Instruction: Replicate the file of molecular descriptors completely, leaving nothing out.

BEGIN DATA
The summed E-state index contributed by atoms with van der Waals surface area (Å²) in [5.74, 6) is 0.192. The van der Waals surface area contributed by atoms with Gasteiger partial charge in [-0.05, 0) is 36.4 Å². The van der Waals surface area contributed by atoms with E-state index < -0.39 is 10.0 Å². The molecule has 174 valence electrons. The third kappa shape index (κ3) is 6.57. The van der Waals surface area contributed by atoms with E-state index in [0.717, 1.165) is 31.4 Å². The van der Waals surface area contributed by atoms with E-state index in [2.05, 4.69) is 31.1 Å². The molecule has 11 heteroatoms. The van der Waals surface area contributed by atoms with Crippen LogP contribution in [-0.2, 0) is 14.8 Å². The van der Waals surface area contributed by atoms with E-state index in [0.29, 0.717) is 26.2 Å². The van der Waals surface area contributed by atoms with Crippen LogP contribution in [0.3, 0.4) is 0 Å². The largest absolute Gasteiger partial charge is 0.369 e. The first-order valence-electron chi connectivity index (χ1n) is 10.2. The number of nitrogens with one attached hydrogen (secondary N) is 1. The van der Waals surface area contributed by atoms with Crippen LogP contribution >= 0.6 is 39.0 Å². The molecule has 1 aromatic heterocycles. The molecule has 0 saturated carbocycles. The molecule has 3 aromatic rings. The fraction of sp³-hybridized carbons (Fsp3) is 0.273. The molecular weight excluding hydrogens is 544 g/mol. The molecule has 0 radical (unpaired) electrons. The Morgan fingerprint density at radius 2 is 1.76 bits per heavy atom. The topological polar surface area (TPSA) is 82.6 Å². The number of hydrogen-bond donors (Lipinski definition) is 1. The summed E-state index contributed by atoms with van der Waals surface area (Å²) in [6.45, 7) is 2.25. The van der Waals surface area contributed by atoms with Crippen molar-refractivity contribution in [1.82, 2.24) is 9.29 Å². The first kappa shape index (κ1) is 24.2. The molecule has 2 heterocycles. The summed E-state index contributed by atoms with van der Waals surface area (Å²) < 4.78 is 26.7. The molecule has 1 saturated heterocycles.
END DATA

The summed E-state index contributed by atoms with van der Waals surface area (Å²) in [5.74, 6) is 0.192. The van der Waals surface area contributed by atoms with Gasteiger partial charge in [-0.05, 0) is 36.4 Å². The van der Waals surface area contributed by atoms with E-state index < -0.39 is 10.0 Å². The molecule has 174 valence electrons. The third kappa shape index (κ3) is 6.57. The van der Waals surface area contributed by atoms with E-state index in [0.717, 1.165) is 31.4 Å². The van der Waals surface area contributed by atoms with E-state index in [2.05, 4.69) is 31.1 Å². The molecule has 11 heteroatoms. The van der Waals surface area contributed by atoms with Crippen LogP contribution in [-0.2, 0) is 14.8 Å². The van der Waals surface area contributed by atoms with E-state index in [0.29, 0.717) is 26.2 Å². The van der Waals surface area contributed by atoms with Crippen LogP contribution in [0.3, 0.4) is 0 Å². The largest absolute Gasteiger partial charge is 0.369 e. The first-order valence-electron chi connectivity index (χ1n) is 10.2. The number of nitrogens with one attached hydrogen (secondary N) is 1. The van der Waals surface area contributed by atoms with Crippen LogP contribution >= 0.6 is 39.0 Å². The molecule has 1 aromatic heterocycles. The molecule has 0 saturated carbocycles. The molecule has 3 aromatic rings. The fraction of sp³-hybridized carbons (Fsp3) is 0.273. The molecular weight excluding hydrogens is 544 g/mol. The molecule has 0 radical (unpaired) electrons. The Morgan fingerprint density at radius 2 is 1.76 bits per heavy atom. The topological polar surface area (TPSA) is 82.6 Å². The number of hydrogen-bond donors (Lipinski definition) is 1. The summed E-state index contributed by atoms with van der Waals surface area (Å²) in [6.45, 7) is 2.25. The van der Waals surface area contributed by atoms with Crippen molar-refractivity contribution in [1.82, 2.24) is 9.29 Å². The first kappa shape index (κ1) is 24.2. The molecule has 2 heterocycles. The summed E-state index contributed by atoms with van der Waals surface area (Å²) < 4.78 is 26.7. The molecule has 1 saturated heterocycles.